In it, Trujillo talks about how she discovered she was part Native American.

So you get the kit, swab your mouth, mail it back and you find out you are Native American. Then what?…

Read the story here. Listen to the story (00:05:15) here. Download the story here.

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Terry and Judy – A Mixed Race Journey

Posted in Audio, Media Archive, United Kingdom on 2016-11-23 21:16Z by Steven

Terry and Judy – A Mixed Race Journey

The listening project: It’s surprising what you hear when you listen
BBC Radio 4
2016-11-23, 10:55Z

Fi Glover, Presenter

Marya Burgess, Producer

Fi Glover introduces a conversation between a mixed race couple who met at a time when their relationship was a lot more unusual than it is today. Another in the series that proves it’s surprising what you hear when you listen.

The Listening Project is a Radio 4 initiative that offers a snapshot of contemporary Britain in which people across the UK volunteer to have a conversation with someone close to them about a subject they’ve never discussed intimately before. The conversations are being gathered across the UK by teams of producers from local and national radio stations who facilitate each encounter. Every conversation – they’re not BBC interviews, and that’s an important difference – lasts up to an hour, and is then edited to extract the key moment of connection between the participants. Most of the unedited conversations are being archived by the British Library and used to build up a collection of voices capturing a unique portrait of the UK in the second decade of the millennium. You can learn more about The Listening Project by visiting bbc.co.uk/listeningproject.

Listen to the conversation here.

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The Latinos Of Asia

Posted in Asian Diaspora, Audio, Census/Demographics, Interviews, Media Archive, Social Science, United States on 2016-11-20 02:22Z by Steven

The Latinos Of Asia

Think
KERA
Dallas, Texas
2016-11-14

Krys Boyd, Host and Managing Editor

Filipino Americans are classified by the U.S. Census as Asian. But because of Spanish colonialism in the Philippines, many Filipinos also feel part Latino. This hour, we’ll talk about how skin color, history and other factors contribute to cultural identity with sociologist Anthony Christian Ocampo, author of “The Latinos of Asia: How Filipino Americans Break the Rules of Race” (Stanford University Press).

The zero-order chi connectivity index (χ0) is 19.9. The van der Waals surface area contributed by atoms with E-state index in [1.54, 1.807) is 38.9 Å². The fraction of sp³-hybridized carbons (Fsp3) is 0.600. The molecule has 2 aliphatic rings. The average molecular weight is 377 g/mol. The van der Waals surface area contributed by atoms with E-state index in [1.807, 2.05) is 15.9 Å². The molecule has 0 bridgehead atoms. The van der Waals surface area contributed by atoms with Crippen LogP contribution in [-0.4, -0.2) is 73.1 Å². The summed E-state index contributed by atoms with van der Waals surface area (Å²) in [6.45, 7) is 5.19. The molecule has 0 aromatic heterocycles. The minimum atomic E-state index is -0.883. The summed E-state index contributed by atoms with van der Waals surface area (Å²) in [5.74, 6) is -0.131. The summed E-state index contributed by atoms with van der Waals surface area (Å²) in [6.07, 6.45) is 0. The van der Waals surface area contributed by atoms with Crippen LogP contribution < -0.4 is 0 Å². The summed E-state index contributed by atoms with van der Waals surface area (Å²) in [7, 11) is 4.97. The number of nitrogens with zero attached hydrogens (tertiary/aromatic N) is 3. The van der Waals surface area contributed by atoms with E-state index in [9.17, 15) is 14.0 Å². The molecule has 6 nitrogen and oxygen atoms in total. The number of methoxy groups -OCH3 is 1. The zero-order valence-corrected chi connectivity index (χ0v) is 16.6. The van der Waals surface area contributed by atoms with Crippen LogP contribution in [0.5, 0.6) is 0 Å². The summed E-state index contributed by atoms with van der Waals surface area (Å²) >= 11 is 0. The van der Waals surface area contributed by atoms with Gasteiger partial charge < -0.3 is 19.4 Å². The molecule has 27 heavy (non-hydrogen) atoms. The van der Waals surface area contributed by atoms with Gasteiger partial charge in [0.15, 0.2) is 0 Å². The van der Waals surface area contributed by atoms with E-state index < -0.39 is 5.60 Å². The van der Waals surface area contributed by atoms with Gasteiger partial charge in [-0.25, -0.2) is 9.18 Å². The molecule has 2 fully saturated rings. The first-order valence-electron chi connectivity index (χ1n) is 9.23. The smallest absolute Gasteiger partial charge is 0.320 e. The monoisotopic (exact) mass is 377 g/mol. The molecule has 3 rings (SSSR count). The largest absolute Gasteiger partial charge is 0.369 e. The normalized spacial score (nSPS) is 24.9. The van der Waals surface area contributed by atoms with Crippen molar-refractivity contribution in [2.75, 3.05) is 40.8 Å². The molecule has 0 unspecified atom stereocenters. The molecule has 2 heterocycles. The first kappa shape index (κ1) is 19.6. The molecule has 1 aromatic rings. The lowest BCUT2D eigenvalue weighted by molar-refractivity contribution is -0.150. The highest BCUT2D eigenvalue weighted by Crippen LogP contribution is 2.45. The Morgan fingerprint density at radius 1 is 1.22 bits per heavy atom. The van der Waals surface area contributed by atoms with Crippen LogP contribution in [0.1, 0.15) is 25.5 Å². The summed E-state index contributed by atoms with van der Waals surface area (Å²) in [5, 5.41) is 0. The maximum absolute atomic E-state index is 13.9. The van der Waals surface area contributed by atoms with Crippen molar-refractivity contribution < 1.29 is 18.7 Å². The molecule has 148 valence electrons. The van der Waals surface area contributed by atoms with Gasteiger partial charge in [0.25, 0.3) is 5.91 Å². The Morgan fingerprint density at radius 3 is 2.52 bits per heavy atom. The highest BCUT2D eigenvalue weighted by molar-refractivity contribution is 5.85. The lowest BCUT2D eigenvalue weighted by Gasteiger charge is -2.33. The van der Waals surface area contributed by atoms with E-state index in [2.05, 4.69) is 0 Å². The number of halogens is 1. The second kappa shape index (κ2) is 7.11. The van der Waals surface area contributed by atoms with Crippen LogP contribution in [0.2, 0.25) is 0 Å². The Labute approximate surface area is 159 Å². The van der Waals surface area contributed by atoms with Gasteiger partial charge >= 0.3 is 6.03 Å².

Download the episode (00:48:18) here.

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Growing up Indigenous when you don’t look it

Posted in Articles, Audio, Canada, Media Archive, Native Americans/First Nation, Passing on 2016-11-19 22:47Z by Steven

Growing up Indigenous when you don’t look it

Unreserved
CBC Radio
2016-11-06

Rosanna Deerchild, Host


From r: Trevor Jang, Julie Daum, and Daniel Bear. (Supplied)

Has anyone ever asked you where you come from? Or what your ethnic background is?

Ethnicity and how the world perceives you don’t always go together. Which presents a challenge for a growing number of Indigenous people who might not look exactly like their ancestors.

This week on Unreserved we are speaking with several Indigenous Canadians who are not visibly Indigenous…

…”For young Indigenous people who don’t look Indigenous, they want to explore their culture but they don’t want to be judged … well what’s worse? Being judged or not having a culture?”…

Read the introduction here. Listen to the story (00:19:26) here.

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TriPod Mythbusters: Quadroon Balls And Plaçage

Posted in Articles, Audio, History, Louisiana, Media Archive, United States, Women on 2016-10-25 19:12Z by Steven

TriPod Mythbusters: Quadroon Balls And Plaçage

Tripod
WWNO 89.9 FM
New Orleans, Louisiana
2016-09-22

Laine Kaplan-Levenson, Host

There is a common myth told about 19th-century New Orleans. It goes something like this: Imagine you’re in an elegant dance hall in New Orleans in the early 1800s. Looking around, you see a large group of white men and free women of color, who were at the time called quadroons, meaning they supposedly had ¼ African ancestry. The mothers play matchmakers, and introduce their daughters to these white men, who then ask their hand in a dance.

The ballroom is fancy, and the invited guests look the part. When a match is made, a contract is drawn up. The white man agrees to take care of the young woman and any children she may have with him. This arrangement was called “plaçage.”

Charles Chamberlain teaches history at the University of New Orleans. “Plaçage is defined historically as where a white man would basically have a relationship with a free woman of color where she would be kept, so that he would provide her with a house and some form of income so that she could maintain a lifestyle.”